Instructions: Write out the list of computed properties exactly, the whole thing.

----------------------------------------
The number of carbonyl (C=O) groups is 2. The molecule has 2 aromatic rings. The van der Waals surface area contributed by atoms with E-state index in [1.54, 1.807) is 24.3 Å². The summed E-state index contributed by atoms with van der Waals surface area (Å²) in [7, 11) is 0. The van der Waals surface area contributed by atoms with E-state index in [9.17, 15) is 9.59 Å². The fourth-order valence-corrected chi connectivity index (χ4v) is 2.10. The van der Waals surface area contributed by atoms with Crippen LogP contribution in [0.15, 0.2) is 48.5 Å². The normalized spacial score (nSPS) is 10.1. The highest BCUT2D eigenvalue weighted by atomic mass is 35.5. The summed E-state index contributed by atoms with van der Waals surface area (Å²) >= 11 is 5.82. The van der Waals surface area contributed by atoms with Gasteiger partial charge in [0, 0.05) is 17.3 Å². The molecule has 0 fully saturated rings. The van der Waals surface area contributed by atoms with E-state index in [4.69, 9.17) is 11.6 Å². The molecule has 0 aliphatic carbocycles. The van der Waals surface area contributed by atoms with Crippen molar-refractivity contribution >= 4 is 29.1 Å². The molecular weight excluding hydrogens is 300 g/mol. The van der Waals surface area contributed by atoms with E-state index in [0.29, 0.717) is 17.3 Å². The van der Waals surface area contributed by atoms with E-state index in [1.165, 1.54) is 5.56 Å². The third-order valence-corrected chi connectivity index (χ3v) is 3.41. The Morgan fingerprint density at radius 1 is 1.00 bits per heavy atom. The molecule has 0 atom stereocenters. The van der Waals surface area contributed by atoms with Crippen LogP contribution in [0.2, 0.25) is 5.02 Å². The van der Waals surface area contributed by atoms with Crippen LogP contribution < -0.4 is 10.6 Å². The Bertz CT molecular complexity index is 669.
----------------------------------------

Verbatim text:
The number of carbonyl (C=O) groups is 2. The molecule has 2 aromatic rings. The van der Waals surface area contributed by atoms with E-state index in [1.54, 1.807) is 24.3 Å². The summed E-state index contributed by atoms with van der Waals surface area (Å²) in [7, 11) is 0. The van der Waals surface area contributed by atoms with E-state index in [9.17, 15) is 9.59 Å². The fourth-order valence-corrected chi connectivity index (χ4v) is 2.10. The van der Waals surface area contributed by atoms with Crippen LogP contribution in [0.15, 0.2) is 48.5 Å². The normalized spacial score (nSPS) is 10.1. The highest BCUT2D eigenvalue weighted by atomic mass is 35.5. The summed E-state index contributed by atoms with van der Waals surface area (Å²) >= 11 is 5.82. The van der Waals surface area contributed by atoms with Gasteiger partial charge in [0, 0.05) is 17.3 Å². The molecule has 0 fully saturated rings. The van der Waals surface area contributed by atoms with E-state index in [4.69, 9.17) is 11.6 Å². The molecule has 0 aliphatic carbocycles. The van der Waals surface area contributed by atoms with Crippen molar-refractivity contribution >= 4 is 29.1 Å². The molecular weight excluding hydrogens is 300 g/mol. The van der Waals surface area contributed by atoms with E-state index in [0.29, 0.717) is 17.3 Å². The van der Waals surface area contributed by atoms with E-state index in [1.165, 1.54) is 5.56 Å². The third-order valence-corrected chi connectivity index (χ3v) is 3.41. The Morgan fingerprint density at radius 1 is 1.00 bits per heavy atom. The molecule has 0 atom stereocenters. The van der Waals surface area contributed by atoms with Crippen LogP contribution in [0.2, 0.25) is 5.02 Å². The van der Waals surface area contributed by atoms with Crippen LogP contribution < -0.4 is 10.6 Å². The Bertz CT molecular complexity index is 669.